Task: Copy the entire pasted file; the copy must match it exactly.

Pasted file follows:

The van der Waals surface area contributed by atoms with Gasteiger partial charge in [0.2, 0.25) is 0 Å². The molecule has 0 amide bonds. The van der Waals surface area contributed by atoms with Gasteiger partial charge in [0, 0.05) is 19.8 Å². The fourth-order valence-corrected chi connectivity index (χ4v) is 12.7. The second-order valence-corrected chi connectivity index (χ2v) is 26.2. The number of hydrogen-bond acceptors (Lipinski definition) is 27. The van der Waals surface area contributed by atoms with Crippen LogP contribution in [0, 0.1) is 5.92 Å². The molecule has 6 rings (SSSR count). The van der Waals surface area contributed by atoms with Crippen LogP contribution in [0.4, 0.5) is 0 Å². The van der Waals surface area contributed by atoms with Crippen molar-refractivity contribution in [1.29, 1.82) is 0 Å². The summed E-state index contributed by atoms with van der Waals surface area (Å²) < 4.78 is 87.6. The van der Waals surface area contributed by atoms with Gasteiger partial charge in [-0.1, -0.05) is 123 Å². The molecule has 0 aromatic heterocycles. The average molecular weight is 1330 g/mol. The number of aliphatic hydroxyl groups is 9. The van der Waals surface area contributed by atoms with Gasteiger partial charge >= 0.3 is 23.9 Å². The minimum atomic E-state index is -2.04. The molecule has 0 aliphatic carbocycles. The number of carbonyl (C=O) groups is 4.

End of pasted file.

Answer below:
The van der Waals surface area contributed by atoms with Gasteiger partial charge in [0.2, 0.25) is 0 Å². The molecule has 0 amide bonds. The van der Waals surface area contributed by atoms with Gasteiger partial charge in [0, 0.05) is 19.8 Å². The fourth-order valence-corrected chi connectivity index (χ4v) is 12.7. The second-order valence-corrected chi connectivity index (χ2v) is 26.2. The number of hydrogen-bond acceptors (Lipinski definition) is 27. The van der Waals surface area contributed by atoms with Crippen LogP contribution in [0, 0.1) is 5.92 Å². The molecule has 6 rings (SSSR count). The van der Waals surface area contributed by atoms with Crippen LogP contribution in [0.4, 0.5) is 0 Å². The van der Waals surface area contributed by atoms with Crippen molar-refractivity contribution in [1.29, 1.82) is 0 Å². The summed E-state index contributed by atoms with van der Waals surface area (Å²) < 4.78 is 87.6. The van der Waals surface area contributed by atoms with Gasteiger partial charge in [-0.1, -0.05) is 123 Å². The molecule has 0 aromatic heterocycles. The average molecular weight is 1330 g/mol. The number of aliphatic hydroxyl groups is 9. The van der Waals surface area contributed by atoms with Gasteiger partial charge >= 0.3 is 23.9 Å². The minimum atomic E-state index is -2.04. The molecule has 0 aliphatic carbocycles. The number of carbonyl (C=O) groups is 4.